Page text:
The man in the case is a paraplegic confined to a 12 feet by 3 feet cell 23 to 24 hours a day, where he can't turn the wheelchair around and lacks adequate bathroom facilities. He says "that guards leave him sitting in his own waste rather than assist him."
Greenhouse observes that the Justices seemed to think that the ADA in this situation dealt with mistreatment that would also violate constitutional rights, so providing for suits for damages would be properly characterized as an appropriate Fourteenth Amendment remedy.
Chief Justice Roberts posed one of the first questions. "Are you suggesting that the A.D.A. just tracks the Constitution and doesn't add to the burden on state officials?" he asked [Solicitor General Paul] Clement.This looks like a rather easy case, though Greenhouse portrays it as a big test of where the Roberts Court will go on federalism cases. It's very much like Tennessee v. Lane, the recent ADA case about access to courtrooms. Congress is beefing up remedies for existing rights, permitting lawsuits for damages. The reference to the "prophylactic gap" -- which must mystify laypersons -- is about proscribing behavior that the constitutional alone would permit. To some extent, defining additional violations is not really the creation of new rights, but is genuinely remedial of existing rights.
There was at most a "narrow band" of actions that the law would require but that the Constitution did not demand, Mr. Clement replied. "The prophylactic gap here is not large," he added....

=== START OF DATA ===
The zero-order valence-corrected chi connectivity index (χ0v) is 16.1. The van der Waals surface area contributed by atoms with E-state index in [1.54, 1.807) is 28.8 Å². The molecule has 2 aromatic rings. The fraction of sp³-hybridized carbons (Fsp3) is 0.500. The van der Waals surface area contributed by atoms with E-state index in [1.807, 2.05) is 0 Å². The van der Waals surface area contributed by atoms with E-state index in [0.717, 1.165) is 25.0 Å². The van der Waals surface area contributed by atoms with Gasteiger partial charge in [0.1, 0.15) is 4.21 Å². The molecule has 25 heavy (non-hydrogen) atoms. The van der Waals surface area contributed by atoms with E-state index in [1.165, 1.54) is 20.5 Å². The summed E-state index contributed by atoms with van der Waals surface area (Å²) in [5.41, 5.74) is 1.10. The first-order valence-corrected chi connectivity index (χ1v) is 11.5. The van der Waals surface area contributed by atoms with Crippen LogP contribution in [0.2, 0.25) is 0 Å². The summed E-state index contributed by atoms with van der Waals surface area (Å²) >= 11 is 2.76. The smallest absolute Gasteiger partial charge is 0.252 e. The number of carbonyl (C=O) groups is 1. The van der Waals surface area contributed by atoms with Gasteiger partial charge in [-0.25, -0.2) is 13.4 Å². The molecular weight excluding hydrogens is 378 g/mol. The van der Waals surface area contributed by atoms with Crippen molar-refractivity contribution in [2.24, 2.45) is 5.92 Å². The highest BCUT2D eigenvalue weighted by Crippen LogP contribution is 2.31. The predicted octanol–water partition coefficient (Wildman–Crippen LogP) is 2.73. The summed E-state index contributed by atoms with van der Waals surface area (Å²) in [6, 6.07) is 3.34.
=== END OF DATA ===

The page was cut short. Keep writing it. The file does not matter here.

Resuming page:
Samuel R. Bagenstos, a law professor at Washington University in St. Louis and a specialist in disability rights, represented the inmate and shared the government's side of the argument with Mr. Clement. Chief Justice Roberts addressed the same question to him, adding, "I'm just wondering if that's a reasonable reading of the A.D.A., which I had always understood to change the rights of the disabled."
Mr. Bagenstos replied that there was little difference in the specific context of prisons because "this is one of the few areas where the government has an affirmative constitutional duty."
Gregory A. Castanias, a Washington lawyer arguing for Georgia, said the inmate's claims in this case went well beyond constitutional requirements. Several justices then suggested that the law might be interpreted to apply only to constitutional violations. Justice Scalia asked, "To the extent that it includes constitutional violations, why isn't that lawsuit perfectly O.K.?"
In the classic case, as characterized in later cases, the Voting Rights Act of 1965 proscribed various practices but did so as a way of controlling race discrimination, which, of course, violates the Fourteenth Amendment. So the rights prisoners have under the ADA may be more extensive than the Constitution alone gives them, but they could still be viewed as a way to enforce constitutional rights. Complicated, but it looks as though the prisoner will win.